Interest in pollinators and creating pollinator gardens has increased in recent years as more evidence shows declining populations of many species of bees and butterflies pollinating the plants from which we harvest food.
As habitat for pollinators decreases, population numbers continue to as well. For that reason, many have shown interest in pollinator gardens. These gardens are created specifically to attract pollinators.
One of the first pollinator gardens in the area was planted early last year at the Three Lakes Winery.
Last year, caterpillars soon to become Monarch butterflies were found at the site, proving that it does not take long, or a large patch of land, to have an effect on pollinators.
Three other sites were planted as part of the Roadside Pollinator Project last year as well. Those sites are located at Thunder Lake Marsh, along Highway A and on Military Road.
Plants such as several species of milkweed, sunflowers, black eyed Susans, hair bells and asters, were carefully selected for each site based on the amount of sun the site would get, soil drainage and other factors that may affect plant growth.
As with planting any flower garden, different plants do well in different environments. Baerbel Ehrig, the coordinator for the Roadside Pollinator Project, selected plants and coordinated the efforts to create these pollinator gardens last year.
This year, Ehrig had a new undertaking. She and a group of Al Votis' students from Three Lakes High School created a new pollinator garden near the Three Lakes Fire Department. This was the second year Al Votis' class worked with Ehrig's team. Last year the County A site, as well as a site by the Teaching Drum Outdoor School, was planted by high school students.
"That site is part of the Roadside Pollinator Project between Three Lakes and Oneida County," Ehrig said. "However, this specifically was requested from the Town of Three Lakes. They funded the project. As another bed to continue to add to the pollinator project. That's an exciting thing about that. Last year we didn't have any funds coming from the town."
She said the Three Lakes Road Crew transported compost and mulch for the project. There is also a mowing agreement in place with the town and the highway department for the sites where the pollinator gardens are near the roadways. These mowing agreements allow the plants to grow and be used as habitat for pollinators, rather than to be mowed down, as is often the case.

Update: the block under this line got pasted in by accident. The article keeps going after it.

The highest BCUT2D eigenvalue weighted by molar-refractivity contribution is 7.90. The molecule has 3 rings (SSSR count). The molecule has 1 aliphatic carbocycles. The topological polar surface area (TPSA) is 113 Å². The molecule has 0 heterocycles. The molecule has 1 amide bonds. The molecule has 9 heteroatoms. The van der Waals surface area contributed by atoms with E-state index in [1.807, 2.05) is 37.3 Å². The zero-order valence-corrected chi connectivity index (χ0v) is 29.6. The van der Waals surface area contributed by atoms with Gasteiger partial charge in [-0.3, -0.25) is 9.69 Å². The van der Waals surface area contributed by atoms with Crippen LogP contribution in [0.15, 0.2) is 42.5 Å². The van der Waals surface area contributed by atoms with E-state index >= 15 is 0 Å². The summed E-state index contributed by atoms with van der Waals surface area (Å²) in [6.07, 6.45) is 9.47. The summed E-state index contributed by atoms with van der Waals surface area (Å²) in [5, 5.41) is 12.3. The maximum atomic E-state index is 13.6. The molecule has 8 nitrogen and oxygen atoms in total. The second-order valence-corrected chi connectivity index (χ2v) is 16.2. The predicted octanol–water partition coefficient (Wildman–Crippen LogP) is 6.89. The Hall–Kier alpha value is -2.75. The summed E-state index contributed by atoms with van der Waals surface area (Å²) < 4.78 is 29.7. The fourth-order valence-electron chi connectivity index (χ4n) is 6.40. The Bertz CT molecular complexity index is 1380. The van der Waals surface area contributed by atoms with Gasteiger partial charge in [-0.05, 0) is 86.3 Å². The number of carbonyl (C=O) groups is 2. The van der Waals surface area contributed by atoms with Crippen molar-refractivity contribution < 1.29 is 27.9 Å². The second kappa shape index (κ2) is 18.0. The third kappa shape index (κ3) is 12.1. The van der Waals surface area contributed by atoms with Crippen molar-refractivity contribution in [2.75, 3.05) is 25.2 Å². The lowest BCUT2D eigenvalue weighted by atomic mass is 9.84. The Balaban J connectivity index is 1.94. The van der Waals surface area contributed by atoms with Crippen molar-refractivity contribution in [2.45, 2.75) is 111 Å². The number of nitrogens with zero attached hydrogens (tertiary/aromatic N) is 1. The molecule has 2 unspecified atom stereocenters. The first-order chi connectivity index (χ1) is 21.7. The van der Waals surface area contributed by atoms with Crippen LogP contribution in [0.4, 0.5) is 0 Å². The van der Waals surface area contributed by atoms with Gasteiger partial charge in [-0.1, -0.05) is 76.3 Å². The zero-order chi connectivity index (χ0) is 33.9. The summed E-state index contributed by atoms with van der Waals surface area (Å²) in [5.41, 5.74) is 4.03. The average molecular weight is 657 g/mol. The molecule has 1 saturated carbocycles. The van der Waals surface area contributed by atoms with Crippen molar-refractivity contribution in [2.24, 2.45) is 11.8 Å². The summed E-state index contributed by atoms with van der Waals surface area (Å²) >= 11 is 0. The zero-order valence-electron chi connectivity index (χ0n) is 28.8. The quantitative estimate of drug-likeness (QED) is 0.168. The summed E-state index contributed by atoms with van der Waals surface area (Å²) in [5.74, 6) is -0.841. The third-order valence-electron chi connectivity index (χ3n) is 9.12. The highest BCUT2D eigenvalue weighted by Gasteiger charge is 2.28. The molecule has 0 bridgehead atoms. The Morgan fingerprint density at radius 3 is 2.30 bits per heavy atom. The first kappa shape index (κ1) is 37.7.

"That is a major concern," Ehrig said. "They are clearly partners of the project. That makes it unique, that there are so many partners and interest groups helping out with this."
Pollinator gardens are also in place at the Teaching Drum Outdoor School.
There are several beds near the roadside and also a labyrinth which will be part of a healing center the school will be opening soon. (See related story on 5B)
Ehrig said she looks forward to working with the high school and Votis again next year, but would also be interested in working with other youth groups such as Boy Scouts or Girl Scouts who may be interested in learning more about pollinators or about Bumble Bee Watch, which looks at monitoring the rusty-patched bumble bee, now on the endangered species list. This will be another aspect of pollinator education Ehrig is excited to bring to people who are interested.
More information on the Roadside Pollinator Project can be found on the Oneida County Land and Water Conservation Department website: http:// www.oclw.org/pollinator-project.html.
Beckie Gaskill may be reached at firstname.lastname@example.org.
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